Communion will be delivered with masks and gloves. Ramadan prayers are fine, but socializing at the mosque will be discouraged. Seders were virtual or held in small groups.
As major religions observe a second holy season under the specter of COVID-19, faith leaders in Arizona find themselves juggling the spiritual needs of worshipers with the physical realities of protecting them in a pandemic.
“It’s kind of one thing I’ve really struggled with, and come to, through the pandemic,” said the Rev. Timothy Anderson, pastor of Beautiful Savior Lutheran Church in Tempe.
“You know you’ll hear a lot of Christian ministers say that we need to have faith over fear, and yes, we want to always continue to have faith in our Lord and savior,” Anderson said. “But it’s still an act of self-sacrifice to mask up and keep your neighbor safe.”
Masking is just one of the options worshipers can expect. With Passover in progress, Easter on Sunday and Ramadan the following week, religious leaders are taking reservations to keep crowds down at services, moving some services outdoors, encouraging social distancing and falling back on the virtual gathering that has become part of everyone’s life in the past year.
After scrambling to put together an online Passover Seder last year, just days after COVID-19 shutdowns started to be imposed, this year’s Zoom Seder was second nature for Marty Haberer, CEO of the Jewish Federation of Greater Phoenix.
“Last year was a bit of a shock when we were not, for the first time in my entire life, able to have a physical family Passover Seder,” Haberer said. But “once you got everything right, it actually was a very, very meaningful and pleasant experience to have the Seder on Zoom.”
Preparations did not take nearly as long this year, and Haberer said his “mother actually said it was the most meaningful Passover that she has ever had which was very interesting.” But while his family opted for a virtual Seder, he heard from others that they felt safe enough to host in-person gatherings.
“I do think some people were very thrilled for the first time in 13 months to sit down with brothers and sisters, children and grandchildren all in the same house, maybe for the first time since the pandemic hit,” Haberer said.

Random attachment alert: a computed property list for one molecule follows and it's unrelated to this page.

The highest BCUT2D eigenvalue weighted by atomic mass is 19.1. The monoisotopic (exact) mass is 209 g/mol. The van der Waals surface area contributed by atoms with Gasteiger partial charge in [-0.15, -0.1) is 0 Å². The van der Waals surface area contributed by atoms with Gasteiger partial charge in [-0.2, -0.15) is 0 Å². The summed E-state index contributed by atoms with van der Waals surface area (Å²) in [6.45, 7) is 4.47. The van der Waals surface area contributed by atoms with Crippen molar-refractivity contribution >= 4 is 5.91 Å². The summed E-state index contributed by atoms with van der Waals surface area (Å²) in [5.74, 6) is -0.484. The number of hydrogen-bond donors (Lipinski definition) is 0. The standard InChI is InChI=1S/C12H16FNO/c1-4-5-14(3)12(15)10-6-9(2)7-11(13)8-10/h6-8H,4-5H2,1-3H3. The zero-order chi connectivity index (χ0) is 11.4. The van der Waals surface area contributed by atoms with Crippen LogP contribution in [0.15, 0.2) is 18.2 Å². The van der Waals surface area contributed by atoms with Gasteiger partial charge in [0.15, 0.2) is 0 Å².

Arizona never imposed COVID-19 restrictions on religious activities as it did on businesses and other gatherings. It recommended health protocols and left the decision to faith leaders who initially clamped down before starting to slowly reopen services.
The lack of in-person worship has been hard for Catholics who “are accustomed to going every Sunday their whole life, and because of COVID stopped going,” said the Rev. John Muir, pastor of St. Thomas Aquinas in Avondale.
It began last year when Holy Week and Easter services were “generally closed to the public and live-streamed,” Muir said. While live-streaming will continue for some parishes, many have also resumed in-person worship, and Muir said Easter will be the first time back to Mass for many.
But those who do want to attend are being asked to call ahead.
“If not the majority of Catholic churches … I would say a significant portion are doing some sort of reservation system,” Muir said.
At the Islamic Center of Tucson, preparations for Ramadan will include pre-registration for Muslims who want to pray in the mosque, to keep crowd size down and to allow for contact tracing if needed.
“People will be able to come in on a first come first serve, limited, basis just to pray and leave,” said Maria Molina, the center’s social media director. The mosque has also been requiring people to “use disposable prayer mats so that their face does not come into contact with the floor and those are rolled up and disposed of after their prayers.”
COVID-19 has forced other changes.
Molina said the center would typically open “the mosque and the parking lot area for iftar, so that people can eat at sundown together and afterwards they might have activities for different age categories, especially for children and so it was really a social atmosphere.” Much of that socializing has been canceled this year.
The center is monitoring the pandemic before finalizing its plans, Molina said. Still, it’s an improvement over last year when “because of the unprecedented nature of the situation, the board of directors had voted to suspend the services for the safety of the congregation and the community.”
Anderson said Beautiful Savior Lutheran is working to return toward some normalcy to services, but is doing it “intelligently and we do it with a heart for our community.” Easter services will be live-streamed and precautions will be taken with those who want to worship in person.
“We are still highly encouraging masks for our members and for people who come,” he said. “We are not going to turn anyone away, but we will continue to social distance,”
Along with Easter services inside the church, Anderson said Beautiful Savior will have a service outdoors.
“Our Easter sunrise – or really it’s an 8 a.m. service – is outside, that’s for anyone who still feels that they don’t want to be inside yet, they don’t feel that’s safe,” he said.
Leaders of all faiths said the decision to curtail services was difficult. But may were like Molina, who said Islam teaches that “human life outweighs the duty to religious worship and so if there is a possibility that someone could become ill or die then any kind of religious obligations are waived.”
But while it was necessary, that doesn’t mean it was easy. After a year of steady improvements in the pandemic, Haberer said he is looking forward to Passover 2022.
“My true hope is that next year we end up in Colorado at my brother’s house and have an actual live Seder where everybody can be together,” Haberer said.